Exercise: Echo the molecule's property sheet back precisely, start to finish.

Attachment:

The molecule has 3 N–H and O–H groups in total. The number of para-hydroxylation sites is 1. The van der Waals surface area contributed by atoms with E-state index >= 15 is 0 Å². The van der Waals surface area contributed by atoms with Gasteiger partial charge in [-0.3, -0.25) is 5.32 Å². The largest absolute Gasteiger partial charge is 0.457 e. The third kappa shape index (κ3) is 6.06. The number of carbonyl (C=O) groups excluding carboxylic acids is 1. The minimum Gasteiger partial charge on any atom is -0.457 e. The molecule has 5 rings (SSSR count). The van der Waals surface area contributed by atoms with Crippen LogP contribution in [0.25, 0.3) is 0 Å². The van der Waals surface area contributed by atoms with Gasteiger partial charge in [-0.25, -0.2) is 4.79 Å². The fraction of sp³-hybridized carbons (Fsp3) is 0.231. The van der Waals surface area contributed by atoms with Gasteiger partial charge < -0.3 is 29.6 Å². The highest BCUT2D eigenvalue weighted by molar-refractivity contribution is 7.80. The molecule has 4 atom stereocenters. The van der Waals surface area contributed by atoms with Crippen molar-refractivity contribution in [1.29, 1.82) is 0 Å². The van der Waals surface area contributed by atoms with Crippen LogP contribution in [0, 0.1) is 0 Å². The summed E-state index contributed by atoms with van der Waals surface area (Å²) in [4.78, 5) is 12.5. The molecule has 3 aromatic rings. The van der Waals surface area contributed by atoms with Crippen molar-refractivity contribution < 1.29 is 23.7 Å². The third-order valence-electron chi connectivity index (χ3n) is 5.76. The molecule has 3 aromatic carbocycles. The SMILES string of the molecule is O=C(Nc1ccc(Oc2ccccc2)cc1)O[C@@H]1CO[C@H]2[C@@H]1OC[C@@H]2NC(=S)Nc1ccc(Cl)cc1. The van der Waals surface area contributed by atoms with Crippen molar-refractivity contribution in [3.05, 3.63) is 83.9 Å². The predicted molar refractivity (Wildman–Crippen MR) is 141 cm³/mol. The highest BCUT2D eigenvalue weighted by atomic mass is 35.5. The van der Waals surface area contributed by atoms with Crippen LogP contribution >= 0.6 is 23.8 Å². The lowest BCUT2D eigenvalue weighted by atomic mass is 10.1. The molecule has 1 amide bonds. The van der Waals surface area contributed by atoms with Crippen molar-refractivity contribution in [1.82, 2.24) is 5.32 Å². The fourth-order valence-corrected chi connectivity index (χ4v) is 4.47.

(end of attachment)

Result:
The molecule has 3 N–H and O–H groups in total. The number of para-hydroxylation sites is 1. The van der Waals surface area contributed by atoms with E-state index >= 15 is 0 Å². The van der Waals surface area contributed by atoms with Gasteiger partial charge in [-0.3, -0.25) is 5.32 Å². The largest absolute Gasteiger partial charge is 0.457 e. The third kappa shape index (κ3) is 6.06. The number of carbonyl (C=O) groups excluding carboxylic acids is 1. The minimum Gasteiger partial charge on any atom is -0.457 e. The molecule has 5 rings (SSSR count). The van der Waals surface area contributed by atoms with Crippen LogP contribution in [0.25, 0.3) is 0 Å². The van der Waals surface area contributed by atoms with Gasteiger partial charge in [-0.25, -0.2) is 4.79 Å². The fraction of sp³-hybridized carbons (Fsp3) is 0.231. The van der Waals surface area contributed by atoms with Gasteiger partial charge < -0.3 is 29.6 Å². The highest BCUT2D eigenvalue weighted by molar-refractivity contribution is 7.80. The molecule has 4 atom stereocenters. The van der Waals surface area contributed by atoms with Crippen molar-refractivity contribution in [1.29, 1.82) is 0 Å². The van der Waals surface area contributed by atoms with Crippen LogP contribution in [0, 0.1) is 0 Å². The summed E-state index contributed by atoms with van der Waals surface area (Å²) in [4.78, 5) is 12.5. The molecule has 3 aromatic rings. The van der Waals surface area contributed by atoms with Crippen molar-refractivity contribution < 1.29 is 23.7 Å². The third-order valence-electron chi connectivity index (χ3n) is 5.76. The molecule has 3 aromatic carbocycles. The SMILES string of the molecule is O=C(Nc1ccc(Oc2ccccc2)cc1)O[C@@H]1CO[C@H]2[C@@H]1OC[C@@H]2NC(=S)Nc1ccc(Cl)cc1. The van der Waals surface area contributed by atoms with Crippen molar-refractivity contribution in [3.05, 3.63) is 83.9 Å². The predicted molar refractivity (Wildman–Crippen MR) is 141 cm³/mol. The highest BCUT2D eigenvalue weighted by atomic mass is 35.5. The van der Waals surface area contributed by atoms with Crippen LogP contribution >= 0.6 is 23.8 Å². The lowest BCUT2D eigenvalue weighted by atomic mass is 10.1. The molecule has 1 amide bonds. The van der Waals surface area contributed by atoms with Crippen molar-refractivity contribution in [1.82, 2.24) is 5.32 Å². The fourth-order valence-corrected chi connectivity index (χ4v) is 4.47.